Navy rescues 14 Egyptians from sinking tourist boat off Hurghada

Sailors from the Egyptian navy rescued 14 Egyptian tourists off the coast of Hurghada on Sunday after it began to take on water amid poor weather conditions.

The tourist boat was taking a group on a trip along the coast when it was hit by bad weather, causing it to lean to the right.

According to eyewitnesses, the vessel took on large amounts of water, causing a mechanical failure, and it began to sink.

The Red Sea naval base was notified, and a rescue effort was mounted, successfully rescuing all on board the vessel.

The tourists were transferred to another boat and provided with medical attention, while the boat was towed to shore.

On Friday, the navy made another rescue attempt off Hurghada, plucking nine people to safety from a sinking yacht.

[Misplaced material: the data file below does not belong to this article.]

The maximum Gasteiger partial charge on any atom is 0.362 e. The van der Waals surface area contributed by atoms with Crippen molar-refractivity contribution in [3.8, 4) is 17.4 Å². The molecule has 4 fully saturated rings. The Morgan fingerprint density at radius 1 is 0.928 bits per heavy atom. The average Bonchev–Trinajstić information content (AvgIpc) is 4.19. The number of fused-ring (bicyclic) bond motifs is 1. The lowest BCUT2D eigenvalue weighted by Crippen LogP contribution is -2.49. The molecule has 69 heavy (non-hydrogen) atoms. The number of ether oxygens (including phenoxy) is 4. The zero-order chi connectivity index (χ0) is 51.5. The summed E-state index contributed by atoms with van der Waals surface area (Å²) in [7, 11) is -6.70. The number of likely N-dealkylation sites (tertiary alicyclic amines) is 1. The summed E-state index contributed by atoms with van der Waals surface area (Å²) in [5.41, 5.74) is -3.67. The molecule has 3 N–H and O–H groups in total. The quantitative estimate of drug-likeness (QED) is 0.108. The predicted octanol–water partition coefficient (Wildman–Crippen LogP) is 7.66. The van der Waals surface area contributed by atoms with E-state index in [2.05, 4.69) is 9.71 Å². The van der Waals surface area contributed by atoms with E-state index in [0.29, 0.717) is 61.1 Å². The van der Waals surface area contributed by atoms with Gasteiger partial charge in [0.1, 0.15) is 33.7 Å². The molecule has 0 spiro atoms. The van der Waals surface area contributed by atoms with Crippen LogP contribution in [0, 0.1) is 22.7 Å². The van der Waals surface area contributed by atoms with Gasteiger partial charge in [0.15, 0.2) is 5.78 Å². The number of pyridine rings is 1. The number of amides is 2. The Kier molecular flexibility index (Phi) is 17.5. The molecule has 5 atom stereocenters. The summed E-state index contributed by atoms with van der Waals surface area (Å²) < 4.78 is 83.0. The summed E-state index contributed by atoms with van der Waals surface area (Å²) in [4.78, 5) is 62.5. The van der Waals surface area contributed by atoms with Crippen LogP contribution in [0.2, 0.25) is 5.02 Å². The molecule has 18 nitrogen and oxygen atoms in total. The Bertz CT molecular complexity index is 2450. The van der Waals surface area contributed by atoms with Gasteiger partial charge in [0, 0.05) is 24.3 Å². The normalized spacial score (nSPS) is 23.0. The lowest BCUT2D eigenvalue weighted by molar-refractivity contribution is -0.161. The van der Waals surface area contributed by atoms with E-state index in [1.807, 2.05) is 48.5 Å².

Three American tourists and two Egyptians were rescued, along with the crew of four, after the vessel named Tree Fares sent a distress signal.

There have been numerous accidents at sea off Hurghada, many involving tourists, and some with tragic outcomes.

In 2012, six people drowned when a tourist submarine collided with a coral reef and filled with water. Three of those killed were German tourists, while another 13 tourists of various nationalities were rescued.

The largest such disaster in the area was the sinking in 2006 of the ferry Al-Salam Boccaccio 98 with the loss of over a thousand lives. The ferry sank in rough seas and a sandstorm en route from Dubah in Saudia Arabia to Safaga in Egypt.

Edited translation from Al-Masry Al-Youm

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